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Proceedings Paper

Multiphoton excitation fluorescence imaging applied to the study of embryo development
Author(s): David L. Wokosin; John G. White
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Paper Abstract

The use of fluorescent probes is a powerful technique for the study of living specimens. Unfortunately, living tissues are vulnerable to photodamage from the excitation illumination and they make poor optical specimens due to their light-scattering nature. Multiphoton (two or more photon) excitation imaging offers significant advantages compared to laser-scanning confocal fluorescence microscopy for fluorescence microscopy of live specimens: considerable reduction in total sample fluorophore excitation and hence less photodamage, increased depth penetration due to increased tolerance for scattering, and increased detection sensitivity as more signal photons can be used for imaging. These advantages become more significant if 3D or 4D (multifocal plane, time-lapse) imaging is undertaken. In addition, multiphoton excitation imaging allows UV excited probes such as DAPI or INDO I or endogenous fluorophores such as NAD(P)H and serotonin to be imaged without UV excitation. We, and others, have been evaluating the potential of multi-photon excitation imaging for biological microscopy and have found all of the aforementioned advantages particularly significant for laser-scanning fluorescence imaging of developing embryos; a summary of currently pursued developmental biology applications will be presented. The current status of all-solid-state ultrafast lasers as excitation sources will also be reviewed since these lasers offer tremendous potential for affordable, reliable, 'turnkey' multiphoton imaging systems. The combination of demonstrated applications, simple ultrafast laser sources, and affordable commercial systems may promote a revolution in the study of embryogenesis with the light microscope.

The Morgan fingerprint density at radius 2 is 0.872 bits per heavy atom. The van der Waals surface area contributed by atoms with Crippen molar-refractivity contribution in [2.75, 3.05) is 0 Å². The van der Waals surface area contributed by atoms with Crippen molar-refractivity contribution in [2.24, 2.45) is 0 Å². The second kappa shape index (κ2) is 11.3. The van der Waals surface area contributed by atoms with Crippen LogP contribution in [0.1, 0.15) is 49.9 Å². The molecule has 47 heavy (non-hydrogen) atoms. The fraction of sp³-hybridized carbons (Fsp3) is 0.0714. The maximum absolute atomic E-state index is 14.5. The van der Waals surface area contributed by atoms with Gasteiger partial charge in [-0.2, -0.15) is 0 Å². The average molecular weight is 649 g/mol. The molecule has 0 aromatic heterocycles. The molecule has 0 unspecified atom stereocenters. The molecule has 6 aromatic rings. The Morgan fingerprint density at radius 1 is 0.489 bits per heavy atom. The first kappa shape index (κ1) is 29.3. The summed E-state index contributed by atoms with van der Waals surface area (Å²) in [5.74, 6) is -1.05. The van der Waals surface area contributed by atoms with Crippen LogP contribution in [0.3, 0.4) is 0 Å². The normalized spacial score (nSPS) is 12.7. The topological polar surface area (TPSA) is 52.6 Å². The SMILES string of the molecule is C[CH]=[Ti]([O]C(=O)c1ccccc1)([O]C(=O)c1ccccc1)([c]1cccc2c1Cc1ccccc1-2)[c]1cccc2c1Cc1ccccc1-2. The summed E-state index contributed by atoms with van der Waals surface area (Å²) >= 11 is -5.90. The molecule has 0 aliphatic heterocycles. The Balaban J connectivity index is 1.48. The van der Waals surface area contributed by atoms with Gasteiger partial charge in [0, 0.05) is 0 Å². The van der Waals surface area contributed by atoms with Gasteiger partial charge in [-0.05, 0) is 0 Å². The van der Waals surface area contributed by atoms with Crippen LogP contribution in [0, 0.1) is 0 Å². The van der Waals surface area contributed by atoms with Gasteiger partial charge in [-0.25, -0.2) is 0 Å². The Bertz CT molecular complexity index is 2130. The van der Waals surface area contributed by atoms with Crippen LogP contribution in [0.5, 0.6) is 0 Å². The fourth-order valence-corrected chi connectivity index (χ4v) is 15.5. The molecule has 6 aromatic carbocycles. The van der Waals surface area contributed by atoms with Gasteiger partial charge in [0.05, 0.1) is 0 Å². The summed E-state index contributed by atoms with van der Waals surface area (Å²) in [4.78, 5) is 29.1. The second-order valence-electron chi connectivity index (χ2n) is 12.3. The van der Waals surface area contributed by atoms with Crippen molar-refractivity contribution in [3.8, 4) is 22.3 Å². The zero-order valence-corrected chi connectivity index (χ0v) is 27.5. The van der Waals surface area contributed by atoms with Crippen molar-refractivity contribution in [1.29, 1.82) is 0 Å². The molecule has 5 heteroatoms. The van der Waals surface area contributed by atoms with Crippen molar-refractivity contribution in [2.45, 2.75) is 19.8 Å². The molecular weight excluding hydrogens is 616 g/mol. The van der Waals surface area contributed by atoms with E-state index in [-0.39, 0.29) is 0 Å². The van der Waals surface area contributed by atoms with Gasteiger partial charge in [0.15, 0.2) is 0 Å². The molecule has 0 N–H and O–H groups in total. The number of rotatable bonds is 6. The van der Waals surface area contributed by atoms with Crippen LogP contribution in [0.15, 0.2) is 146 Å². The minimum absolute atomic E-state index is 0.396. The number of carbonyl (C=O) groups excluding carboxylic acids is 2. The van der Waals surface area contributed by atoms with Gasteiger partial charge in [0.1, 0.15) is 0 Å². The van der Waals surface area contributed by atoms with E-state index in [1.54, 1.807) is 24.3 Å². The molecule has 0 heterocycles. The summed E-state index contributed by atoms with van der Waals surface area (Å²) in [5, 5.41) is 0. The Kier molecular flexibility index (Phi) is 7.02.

Paper Details

Date Published: 8 July 1998
PDF: 7 pages
Proc. SPIE 3269, Commercial Applications of Ultrafast Lasers, (8 July 1998); doi: 10.1117/12.312334
Show Author Affiliations
David L. Wokosin, Univ. of Wisconsin/Madison (United States)
John G. White, Univ. of Wisconsin/Madison (United States)

Published in SPIE Proceedings Vol. 3269:
Commercial Applications of Ultrafast Lasers
Murray K. Reed, Editor(s)

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